Use this simple script to find exceptions in Android logs
Logcat logs can provide a great insight into Android device behavior and running processes, however, in certain occasions the size of the output can be enormous. Let’s build a useful script that could help us with scanning the log and highlight any errors/crashes. It will perform the following tasks:
- Capture logs from a device
- Analyze output line by line
- Extract any exceptions into a separate file
1. Capturing the logs
This task is fairly simple. We want to get the logs from a device to a file stored on a computer so it can analyze further in future.
adb logcat -v time -d > ./logcat_captured.txt
-v time -> will add timestamp to logs
-d -> will dump current content of logs (without it logs would be constantly streamed to file)
> ./logcat_captured.txt -> this will stream logs to a file in our current working directory
2. Analyzing logs
Once the logs are captured its time to analyze its content. This will be performed the same way Google search engine works, by using keywords.
a. Scanning through lines
First, let’s assess the size of the file and assign this value to a variable:
log_size=$(cat ./logcat_captured.txt | wc -l)
Now when the size is known we can start scanning through its content (size = number of lines is required to know when to stop). Simple ‘while’ is sufficient enough:
start_log=1 while [ $start_log -le $log_size ] ; do
At the beginning lets assign the content of the line to variables. With each iteration of the loop, one line will be assigned, its content verified against keywords (exception types) and based on the outcome the choice will be made if it’s a beginning of exception stacktrace or not.
$start_log -> this variable will be incremented with each iteration.
current_line=$(head -$start_log ./logcat_captured.txt | tail -1)
Now let verify the content of the currently selected log line against the keywords. I have picked the most common exceptions (but surely not all, feel free to expand the list):
is_filenotfound=$(echo "$current_line" | grep -i "FileNotFoundException" | wc -l) is_handlingexception=$(echo "$current_line" | grep -i "Handling exception" | wc -l) is_nullpointer=$(echo "$current_line" | grep -i "NullPointerException" | wc -l) is_runtimeexception=$(echo "$current_line" | grep -i "RuntimeException" | wc -l) is_securityexception=$(echo "$current_line" | grep -i "SecurityException" | wc -l) is_illegalstateexception=$(echo "$current_line" | grep -i "IllegalStateException" | wc -l) is_transactiontolarge=$(echo "$current_line" | grep -i "TransactionTooLargeException" | wc -l) is_classcast=$(echo "$current_line" | grep -i "ClassCastException" | wc -l) is_remote=$(echo "$current_line" | grep -i "RemoteException" | wc -l) is_deadobject=$(echo "$current_line" | grep -i "DeadObjectException" | wc -l) is_connectionleaked=$(echo "$current_line" | grep -i "ServiceConnectionLeaked" | wc -l)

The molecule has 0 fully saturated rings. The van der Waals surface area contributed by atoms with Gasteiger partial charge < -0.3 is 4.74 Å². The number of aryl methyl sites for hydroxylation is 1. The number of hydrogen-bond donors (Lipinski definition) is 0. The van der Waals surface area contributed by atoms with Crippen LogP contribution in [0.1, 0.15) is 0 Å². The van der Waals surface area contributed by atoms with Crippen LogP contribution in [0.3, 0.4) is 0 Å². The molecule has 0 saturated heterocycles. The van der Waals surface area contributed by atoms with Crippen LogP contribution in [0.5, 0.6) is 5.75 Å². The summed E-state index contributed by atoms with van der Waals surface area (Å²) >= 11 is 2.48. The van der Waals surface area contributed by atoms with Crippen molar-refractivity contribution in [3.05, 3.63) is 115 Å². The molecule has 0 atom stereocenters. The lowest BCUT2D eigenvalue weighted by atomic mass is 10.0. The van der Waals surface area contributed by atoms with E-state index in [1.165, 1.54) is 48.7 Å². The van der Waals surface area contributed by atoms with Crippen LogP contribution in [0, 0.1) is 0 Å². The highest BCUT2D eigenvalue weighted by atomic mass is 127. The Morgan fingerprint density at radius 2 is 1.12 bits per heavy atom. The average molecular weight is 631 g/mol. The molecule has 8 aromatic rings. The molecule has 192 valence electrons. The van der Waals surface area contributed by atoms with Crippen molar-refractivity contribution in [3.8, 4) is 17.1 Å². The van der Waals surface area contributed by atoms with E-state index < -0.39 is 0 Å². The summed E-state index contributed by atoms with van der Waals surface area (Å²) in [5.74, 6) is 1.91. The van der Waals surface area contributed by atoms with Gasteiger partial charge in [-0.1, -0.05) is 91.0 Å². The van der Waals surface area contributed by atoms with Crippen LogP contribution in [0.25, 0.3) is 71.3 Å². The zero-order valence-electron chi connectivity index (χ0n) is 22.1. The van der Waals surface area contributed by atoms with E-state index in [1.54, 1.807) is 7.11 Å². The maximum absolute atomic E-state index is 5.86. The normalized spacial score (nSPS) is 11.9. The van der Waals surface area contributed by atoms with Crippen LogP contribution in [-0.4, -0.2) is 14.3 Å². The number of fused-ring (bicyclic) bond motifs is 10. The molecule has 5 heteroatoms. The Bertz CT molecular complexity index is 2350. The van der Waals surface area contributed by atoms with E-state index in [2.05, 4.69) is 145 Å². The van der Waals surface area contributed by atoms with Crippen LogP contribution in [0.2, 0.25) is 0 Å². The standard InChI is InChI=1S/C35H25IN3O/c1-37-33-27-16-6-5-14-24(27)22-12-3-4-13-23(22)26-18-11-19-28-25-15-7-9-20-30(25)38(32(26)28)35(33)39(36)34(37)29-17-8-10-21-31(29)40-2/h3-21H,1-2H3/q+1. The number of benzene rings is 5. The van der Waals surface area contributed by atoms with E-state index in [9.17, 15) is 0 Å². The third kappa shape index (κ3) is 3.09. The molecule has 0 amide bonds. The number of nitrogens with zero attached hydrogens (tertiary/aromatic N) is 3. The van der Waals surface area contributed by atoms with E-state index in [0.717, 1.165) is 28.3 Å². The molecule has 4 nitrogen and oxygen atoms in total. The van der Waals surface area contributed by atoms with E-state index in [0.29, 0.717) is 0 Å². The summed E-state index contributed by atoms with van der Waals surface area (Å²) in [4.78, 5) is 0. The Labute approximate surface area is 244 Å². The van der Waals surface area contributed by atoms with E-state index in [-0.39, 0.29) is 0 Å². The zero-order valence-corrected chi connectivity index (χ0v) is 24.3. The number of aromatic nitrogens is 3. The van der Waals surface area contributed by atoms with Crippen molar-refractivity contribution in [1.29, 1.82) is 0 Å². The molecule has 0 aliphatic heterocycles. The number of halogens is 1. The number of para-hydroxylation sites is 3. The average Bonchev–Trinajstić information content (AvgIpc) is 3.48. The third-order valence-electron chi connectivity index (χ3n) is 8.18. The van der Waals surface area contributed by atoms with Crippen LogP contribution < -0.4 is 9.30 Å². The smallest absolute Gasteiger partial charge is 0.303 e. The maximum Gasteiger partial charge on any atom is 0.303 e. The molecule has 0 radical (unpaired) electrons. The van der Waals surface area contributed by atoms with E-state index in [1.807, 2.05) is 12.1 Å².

b. Error found
Now let put a condition that verifies the outcome of the key-word check (the more checks the longer it gets):
if [[ $is_fatal -gt 0 || $is_filenotfound -gt 0 || $is_handlingexception -gt 0 || $is_nullpointer -gt 0 || $is_runtimeexception -gt 0 || $is_securityexception -gt 0 || $is_illegalstateexception -gt 0 || $is_transactiontolarge -gt 0 || $is_classcast -gt 0 || $is_remote -gt 0 || $is_deadobject -gt 0 || $is_connectionleaked -gt 0 ]] ; then
For our convenience let print a message in case an error was found:
echo "An error was found at line: $start_log"
We will give extracted error stacktraces timestamp name, so let create a new variable and assign current time value (in seconds):
This way each of the files will be unique (we avoid overwriting the same file). Error files will be kept in a separate folder for clarity.
mkdir -p ./stacktrace
3. Extracting error logs
As log check is being triggered by a keyword that is a part of an exception the ‘current’ line is, in fact, a first line of stacktrace, therefore its content will be redirected to file:
echo "$current_log_line" > ./stacktrace/"$stacktrace_name"_stacktrace.txt
Now we will need another loop to redirect rest of the error exception to the same file:
error_search=1 while [ $still_search -eq 1 ] ; do
$error_search -> this will be our condition check, it will ensure that the loop breaks when next line is no longer part of error output.
We need to increment current line and check it for the ‘special’ condition:
let start_log=start_log+1 current_line=$(head -$start_log ./logcat_captured.txt | tail -1)
This time, however, we are looking for a different keyword – ‘at ‘ (which should be stacktrace marker). Let’s create a new variable and assess if the keyword is there:
is_stack=$(echo “$current_log_line” | grep -i “at ” | wc -l)
Simple condition to verify if the criteria are met. If a result is a positive line will be added to error stacktrace if not the loop will be stopped:
if [ $is_stack -eq 1 ] ; then # Condition met, line is being added to stacktrace echo "$current_log_line" >> ./stacktrace/"$stacktrace_name"_stacktrace.txt else # Condition not met, loop will be broken as a result of changing condition variable still_search=0 fi
Now the only thing left are finishing touches 🙂
done fi let start_log=start_log+1 done